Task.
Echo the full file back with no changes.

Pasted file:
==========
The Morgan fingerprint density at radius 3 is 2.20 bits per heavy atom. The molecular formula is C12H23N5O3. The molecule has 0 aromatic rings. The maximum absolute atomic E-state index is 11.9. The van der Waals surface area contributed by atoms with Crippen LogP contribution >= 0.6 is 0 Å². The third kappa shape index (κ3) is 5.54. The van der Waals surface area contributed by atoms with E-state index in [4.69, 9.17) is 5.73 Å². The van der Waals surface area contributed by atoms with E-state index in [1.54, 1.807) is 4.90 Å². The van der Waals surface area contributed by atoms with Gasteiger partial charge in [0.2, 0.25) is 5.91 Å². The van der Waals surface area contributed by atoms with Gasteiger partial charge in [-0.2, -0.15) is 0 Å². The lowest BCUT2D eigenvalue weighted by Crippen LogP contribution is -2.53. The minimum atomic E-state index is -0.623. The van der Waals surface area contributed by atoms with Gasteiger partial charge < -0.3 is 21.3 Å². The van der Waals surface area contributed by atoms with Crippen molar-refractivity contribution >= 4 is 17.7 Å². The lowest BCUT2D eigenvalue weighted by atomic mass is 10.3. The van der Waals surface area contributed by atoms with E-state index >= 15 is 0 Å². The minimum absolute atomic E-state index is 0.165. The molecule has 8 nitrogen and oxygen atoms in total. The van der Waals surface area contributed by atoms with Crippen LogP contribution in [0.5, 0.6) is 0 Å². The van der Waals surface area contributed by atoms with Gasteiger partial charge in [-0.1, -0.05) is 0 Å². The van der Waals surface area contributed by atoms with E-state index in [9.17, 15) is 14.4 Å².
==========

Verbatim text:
The Morgan fingerprint density at radius 3 is 2.20 bits per heavy atom. The molecular formula is C12H23N5O3. The molecule has 0 aromatic rings. The maximum absolute atomic E-state index is 11.9. The van der Waals surface area contributed by atoms with Crippen LogP contribution >= 0.6 is 0 Å². The third kappa shape index (κ3) is 5.54. The van der Waals surface area contributed by atoms with E-state index in [4.69, 9.17) is 5.73 Å². The van der Waals surface area contributed by atoms with E-state index in [1.54, 1.807) is 4.90 Å². The van der Waals surface area contributed by atoms with Gasteiger partial charge in [0.2, 0.25) is 5.91 Å². The van der Waals surface area contributed by atoms with Gasteiger partial charge in [-0.2, -0.15) is 0 Å². The lowest BCUT2D eigenvalue weighted by Crippen LogP contribution is -2.53. The minimum atomic E-state index is -0.623. The van der Waals surface area contributed by atoms with Gasteiger partial charge < -0.3 is 21.3 Å². The van der Waals surface area contributed by atoms with Crippen molar-refractivity contribution >= 4 is 17.7 Å². The lowest BCUT2D eigenvalue weighted by atomic mass is 10.3. The van der Waals surface area contributed by atoms with E-state index >= 15 is 0 Å². The minimum absolute atomic E-state index is 0.165. The molecule has 8 nitrogen and oxygen atoms in total. The van der Waals surface area contributed by atoms with Crippen LogP contribution in [0.5, 0.6) is 0 Å². The van der Waals surface area contributed by atoms with Gasteiger partial charge in [-0.1, -0.05) is 0 Å². The van der Waals surface area contributed by atoms with E-state index in [9.17, 15) is 14.4 Å².